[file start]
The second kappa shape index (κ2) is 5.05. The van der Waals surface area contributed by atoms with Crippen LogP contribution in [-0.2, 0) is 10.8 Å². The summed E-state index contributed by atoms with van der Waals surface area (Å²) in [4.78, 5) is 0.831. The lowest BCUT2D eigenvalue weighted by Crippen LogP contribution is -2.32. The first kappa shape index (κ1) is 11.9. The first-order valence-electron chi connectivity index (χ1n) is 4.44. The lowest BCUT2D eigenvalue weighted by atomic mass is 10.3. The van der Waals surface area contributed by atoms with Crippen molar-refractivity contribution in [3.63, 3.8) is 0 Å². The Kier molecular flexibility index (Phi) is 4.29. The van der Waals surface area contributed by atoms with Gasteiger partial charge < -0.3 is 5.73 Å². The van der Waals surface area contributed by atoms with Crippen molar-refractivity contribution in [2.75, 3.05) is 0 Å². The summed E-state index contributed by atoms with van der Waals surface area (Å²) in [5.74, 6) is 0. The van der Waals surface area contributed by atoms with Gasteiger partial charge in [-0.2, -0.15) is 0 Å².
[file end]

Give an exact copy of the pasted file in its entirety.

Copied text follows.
The second kappa shape index (κ2) is 5.05. The van der Waals surface area contributed by atoms with Crippen LogP contribution in [-0.2, 0) is 10.8 Å². The summed E-state index contributed by atoms with van der Waals surface area (Å²) in [4.78, 5) is 0.831. The lowest BCUT2D eigenvalue weighted by Crippen LogP contribution is -2.32. The first kappa shape index (κ1) is 11.9. The first-order valence-electron chi connectivity index (χ1n) is 4.44. The lowest BCUT2D eigenvalue weighted by atomic mass is 10.3. The van der Waals surface area contributed by atoms with Crippen molar-refractivity contribution in [3.63, 3.8) is 0 Å². The Kier molecular flexibility index (Phi) is 4.29. The van der Waals surface area contributed by atoms with Gasteiger partial charge < -0.3 is 5.73 Å². The van der Waals surface area contributed by atoms with Crippen molar-refractivity contribution in [2.75, 3.05) is 0 Å². The summed E-state index contributed by atoms with van der Waals surface area (Å²) in [5.74, 6) is 0. The van der Waals surface area contributed by atoms with Gasteiger partial charge in [-0.2, -0.15) is 0 Å².